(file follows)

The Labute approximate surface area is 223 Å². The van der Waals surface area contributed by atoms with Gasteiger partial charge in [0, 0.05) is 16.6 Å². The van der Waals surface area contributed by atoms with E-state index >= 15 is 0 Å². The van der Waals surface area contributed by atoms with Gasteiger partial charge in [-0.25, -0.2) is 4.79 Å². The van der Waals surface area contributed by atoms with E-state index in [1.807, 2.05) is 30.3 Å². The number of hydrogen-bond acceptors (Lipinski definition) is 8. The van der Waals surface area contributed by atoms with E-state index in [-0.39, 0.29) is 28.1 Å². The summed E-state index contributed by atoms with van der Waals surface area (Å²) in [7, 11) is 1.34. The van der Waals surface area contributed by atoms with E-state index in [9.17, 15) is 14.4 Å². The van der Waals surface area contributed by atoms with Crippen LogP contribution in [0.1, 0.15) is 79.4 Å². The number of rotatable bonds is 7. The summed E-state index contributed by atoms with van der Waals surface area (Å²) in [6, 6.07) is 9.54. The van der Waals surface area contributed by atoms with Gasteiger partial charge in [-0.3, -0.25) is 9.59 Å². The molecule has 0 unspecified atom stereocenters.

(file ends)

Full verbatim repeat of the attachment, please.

The Labute approximate surface area is 223 Å². The van der Waals surface area contributed by atoms with Gasteiger partial charge in [0, 0.05) is 16.6 Å². The van der Waals surface area contributed by atoms with E-state index >= 15 is 0 Å². The van der Waals surface area contributed by atoms with Gasteiger partial charge in [-0.25, -0.2) is 4.79 Å². The van der Waals surface area contributed by atoms with E-state index in [1.807, 2.05) is 30.3 Å². The number of hydrogen-bond acceptors (Lipinski definition) is 8. The van der Waals surface area contributed by atoms with E-state index in [-0.39, 0.29) is 28.1 Å². The summed E-state index contributed by atoms with van der Waals surface area (Å²) in [7, 11) is 1.34. The van der Waals surface area contributed by atoms with E-state index in [9.17, 15) is 14.4 Å². The van der Waals surface area contributed by atoms with Crippen LogP contribution in [0.1, 0.15) is 79.4 Å². The number of rotatable bonds is 7. The summed E-state index contributed by atoms with van der Waals surface area (Å²) in [6, 6.07) is 9.54. The van der Waals surface area contributed by atoms with Gasteiger partial charge in [-0.3, -0.25) is 9.59 Å². The molecule has 0 unspecified atom stereocenters.